Archbishop Lebrun said Fr. Hamel “has no more to fear God. He presents himself with his just works.”
“Of course, we cannot pass judgement on the heart of our brother. But so many testimonies cannot be wrong! Fr. Jacques Hamel had a simple heart.”
He recounted that Fr. Hamel had been ordained a priest 58 years, adding that before the priest's years of faithful charity “I feel small.”
“Jacques, you were a faithful disciple of Jesus. Wherever you went, you did well.”
Prior to the homily, Fr. Hamel's sister Roselyne spoke about his mercy and love, saying that he had refused to become an officer during his military service in colonial Algeria so that he would not have to order others to kill. She said: “The God of love and mercy chose you to be at the service of others … until your last breath.”
Archbishop Lebrun suggested that Fr. Hamel's confidence in Christ's resurrection was “rooted in the experience of death in Algeria … Perhaps this mystery, this secret you confided was what was winning hearts in our assembly: yes, Christ is risen. Death is not the last word.”
“For you, Jacques, the resurrection of Jesus is not a catechism lesson, it is a reality, a reality for our heart, for the secret of the heart, a reality at the same time to share with others, as a confidence,” the archbishop said.
He added, “God knows, before the reality of your death – so brutal, unjust, and horrible – that we must look deep into our hearts to find the light.”
The archbishop exhorted those present: “let us be simple and true with ourselves. It is in our heart, in the depth of our heart that we must say 'yes' or 'no' to Jesus, 'yes' or 'no' to the path of truth and of peace; 'yes' or 'no' to the victory of love over hate, 'yes' or 'no' to his resurrection.”
He lamented, asking if there would be “any other killings before we are to be converted to love, and to the justice which builds up love?”
Archbishop Lebrun exclaimed that there are “too many deaths in the Middle East, too many deaths in Africa, too many deaths in America! Too many violent deaths, enough!”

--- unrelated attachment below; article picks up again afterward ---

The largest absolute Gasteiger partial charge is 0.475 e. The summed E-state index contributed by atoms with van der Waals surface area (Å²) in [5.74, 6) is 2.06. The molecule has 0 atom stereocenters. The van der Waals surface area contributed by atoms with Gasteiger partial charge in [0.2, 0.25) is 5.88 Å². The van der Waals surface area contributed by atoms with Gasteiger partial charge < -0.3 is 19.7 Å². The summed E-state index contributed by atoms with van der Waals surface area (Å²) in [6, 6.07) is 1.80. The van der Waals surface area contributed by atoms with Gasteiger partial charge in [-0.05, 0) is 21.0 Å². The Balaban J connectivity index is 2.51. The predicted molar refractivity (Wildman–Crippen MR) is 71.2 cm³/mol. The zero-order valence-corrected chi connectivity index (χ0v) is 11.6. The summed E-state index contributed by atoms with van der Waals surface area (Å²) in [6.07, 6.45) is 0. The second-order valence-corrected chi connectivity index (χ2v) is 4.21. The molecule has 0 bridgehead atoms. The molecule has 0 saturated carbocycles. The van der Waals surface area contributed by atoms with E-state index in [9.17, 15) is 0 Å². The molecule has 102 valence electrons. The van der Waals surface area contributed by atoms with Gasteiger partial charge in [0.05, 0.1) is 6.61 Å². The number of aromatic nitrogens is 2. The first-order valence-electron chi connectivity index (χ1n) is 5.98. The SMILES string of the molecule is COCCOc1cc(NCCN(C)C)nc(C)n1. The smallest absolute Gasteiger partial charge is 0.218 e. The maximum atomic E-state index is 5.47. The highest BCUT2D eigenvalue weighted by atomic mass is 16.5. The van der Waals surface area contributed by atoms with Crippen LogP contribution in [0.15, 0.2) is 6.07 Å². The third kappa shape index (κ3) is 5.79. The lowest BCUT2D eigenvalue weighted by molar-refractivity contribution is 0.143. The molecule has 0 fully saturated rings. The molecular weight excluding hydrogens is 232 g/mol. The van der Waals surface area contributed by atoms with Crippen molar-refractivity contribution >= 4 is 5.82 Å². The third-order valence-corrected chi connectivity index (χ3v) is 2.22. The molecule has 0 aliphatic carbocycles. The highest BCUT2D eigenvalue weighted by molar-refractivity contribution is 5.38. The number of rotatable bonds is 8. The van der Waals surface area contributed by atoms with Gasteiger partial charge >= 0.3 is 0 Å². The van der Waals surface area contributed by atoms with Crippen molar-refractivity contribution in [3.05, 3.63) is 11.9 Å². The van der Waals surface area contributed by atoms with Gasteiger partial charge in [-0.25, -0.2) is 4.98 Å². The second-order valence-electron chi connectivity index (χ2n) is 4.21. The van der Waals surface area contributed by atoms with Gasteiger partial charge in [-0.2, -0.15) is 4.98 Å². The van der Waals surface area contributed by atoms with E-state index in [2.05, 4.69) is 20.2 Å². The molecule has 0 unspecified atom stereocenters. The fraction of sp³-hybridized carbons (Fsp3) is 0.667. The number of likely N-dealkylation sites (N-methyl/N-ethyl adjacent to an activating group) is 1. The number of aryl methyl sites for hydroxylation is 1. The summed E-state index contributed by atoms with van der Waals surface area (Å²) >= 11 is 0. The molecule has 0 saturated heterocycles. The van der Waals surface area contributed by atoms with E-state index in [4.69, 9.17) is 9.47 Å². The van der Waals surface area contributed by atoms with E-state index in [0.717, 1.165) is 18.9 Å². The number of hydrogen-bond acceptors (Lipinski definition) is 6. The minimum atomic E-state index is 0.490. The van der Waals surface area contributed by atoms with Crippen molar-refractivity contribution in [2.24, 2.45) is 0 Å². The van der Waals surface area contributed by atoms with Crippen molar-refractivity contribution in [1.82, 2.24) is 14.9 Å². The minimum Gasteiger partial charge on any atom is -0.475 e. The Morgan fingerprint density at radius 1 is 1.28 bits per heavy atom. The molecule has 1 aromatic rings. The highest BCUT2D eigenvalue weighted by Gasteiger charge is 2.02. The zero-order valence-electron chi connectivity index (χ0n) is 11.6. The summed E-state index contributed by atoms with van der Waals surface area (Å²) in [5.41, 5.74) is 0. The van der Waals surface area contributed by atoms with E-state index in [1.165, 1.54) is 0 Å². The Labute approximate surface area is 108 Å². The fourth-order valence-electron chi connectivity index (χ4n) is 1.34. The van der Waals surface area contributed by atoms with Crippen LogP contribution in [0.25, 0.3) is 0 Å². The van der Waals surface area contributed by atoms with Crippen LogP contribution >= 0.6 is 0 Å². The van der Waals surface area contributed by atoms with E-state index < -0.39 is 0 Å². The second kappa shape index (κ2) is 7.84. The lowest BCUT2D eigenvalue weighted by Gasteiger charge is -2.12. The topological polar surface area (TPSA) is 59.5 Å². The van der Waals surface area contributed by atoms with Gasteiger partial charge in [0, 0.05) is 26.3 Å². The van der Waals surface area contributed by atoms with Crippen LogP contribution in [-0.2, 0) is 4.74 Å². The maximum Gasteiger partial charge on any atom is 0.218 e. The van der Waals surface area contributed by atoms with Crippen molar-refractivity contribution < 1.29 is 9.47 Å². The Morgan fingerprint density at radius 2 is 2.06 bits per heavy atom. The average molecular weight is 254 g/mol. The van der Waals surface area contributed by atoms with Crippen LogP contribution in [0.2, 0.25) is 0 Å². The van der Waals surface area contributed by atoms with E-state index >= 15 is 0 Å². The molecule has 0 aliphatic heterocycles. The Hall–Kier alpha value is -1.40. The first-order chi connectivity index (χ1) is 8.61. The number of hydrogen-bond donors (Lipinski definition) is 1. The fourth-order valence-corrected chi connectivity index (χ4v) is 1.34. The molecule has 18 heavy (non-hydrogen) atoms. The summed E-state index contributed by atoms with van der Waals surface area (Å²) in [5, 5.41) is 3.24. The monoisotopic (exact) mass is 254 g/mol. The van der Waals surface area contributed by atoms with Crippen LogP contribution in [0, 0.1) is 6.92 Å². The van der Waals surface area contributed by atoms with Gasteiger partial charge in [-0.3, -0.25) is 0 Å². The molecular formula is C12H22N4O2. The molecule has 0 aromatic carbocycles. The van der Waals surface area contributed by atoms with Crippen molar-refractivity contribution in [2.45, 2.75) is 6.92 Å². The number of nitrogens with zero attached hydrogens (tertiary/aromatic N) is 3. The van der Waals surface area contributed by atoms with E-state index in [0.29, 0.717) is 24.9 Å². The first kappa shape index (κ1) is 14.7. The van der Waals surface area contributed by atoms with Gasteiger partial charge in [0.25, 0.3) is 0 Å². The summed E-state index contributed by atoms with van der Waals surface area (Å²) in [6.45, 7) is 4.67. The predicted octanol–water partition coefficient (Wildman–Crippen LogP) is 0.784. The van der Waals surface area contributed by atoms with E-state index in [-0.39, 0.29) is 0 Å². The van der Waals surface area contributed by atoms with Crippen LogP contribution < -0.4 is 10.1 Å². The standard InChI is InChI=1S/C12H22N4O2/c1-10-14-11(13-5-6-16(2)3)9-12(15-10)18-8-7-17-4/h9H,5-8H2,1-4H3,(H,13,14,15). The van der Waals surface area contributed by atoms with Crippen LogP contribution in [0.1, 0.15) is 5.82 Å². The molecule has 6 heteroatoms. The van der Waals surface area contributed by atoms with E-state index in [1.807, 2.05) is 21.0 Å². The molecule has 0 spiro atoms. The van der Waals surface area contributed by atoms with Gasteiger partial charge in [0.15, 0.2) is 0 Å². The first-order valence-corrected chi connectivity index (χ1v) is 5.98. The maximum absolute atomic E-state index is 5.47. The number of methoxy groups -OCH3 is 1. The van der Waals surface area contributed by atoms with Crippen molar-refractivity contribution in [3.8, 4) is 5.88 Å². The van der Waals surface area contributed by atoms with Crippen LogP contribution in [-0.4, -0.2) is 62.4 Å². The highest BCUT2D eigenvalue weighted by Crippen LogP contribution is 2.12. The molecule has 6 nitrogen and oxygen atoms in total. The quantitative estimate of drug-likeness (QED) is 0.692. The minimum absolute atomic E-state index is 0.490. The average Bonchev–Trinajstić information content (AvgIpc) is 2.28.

He recalled that Fr. Hamel tried to push away his murderer with his feet, saying twice, “Go away, Satan.” The archbishop interpreted this as Fr. Hamel expressing his “faith in man, created good, but grasped by the devil.”
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“With Jesus every man, every woman, every human person can change their heart with his grace. We recall the words of Jesus even as they seem beyond our strength today: 'I say to you: love your enemies, and pray for those who persecute you'.”
The archbishop said that in the face of such diabolical violence, we must remember in our heart that “God has fashioned us for love” and be ready to pray for those in the power of evil.
He offered his admiration to Fr. Hamel's family, saying, “Your brother, your uncle was a pillar. He continues to be.”
“It is not for me yet to declare Fr. Jacques 'martyr'. But how do we not recognize the fecundity of the sacrifice he has lived, in union with the sacrifice of Jesus which he faithfully celebrated in the Eucharist?”
Archbishop Lebrun then turned to the Catholic community of France, especially those who do not often attend Mass.
He appealed to them to visit a church in the coming days “to affirm that violence will not take root in your heart, to ask for grace from God; please to light a candle in the church, a sign of the resurrection, to collect yourself and open your heart to what is most profound; if you can to pray, to supplicate.”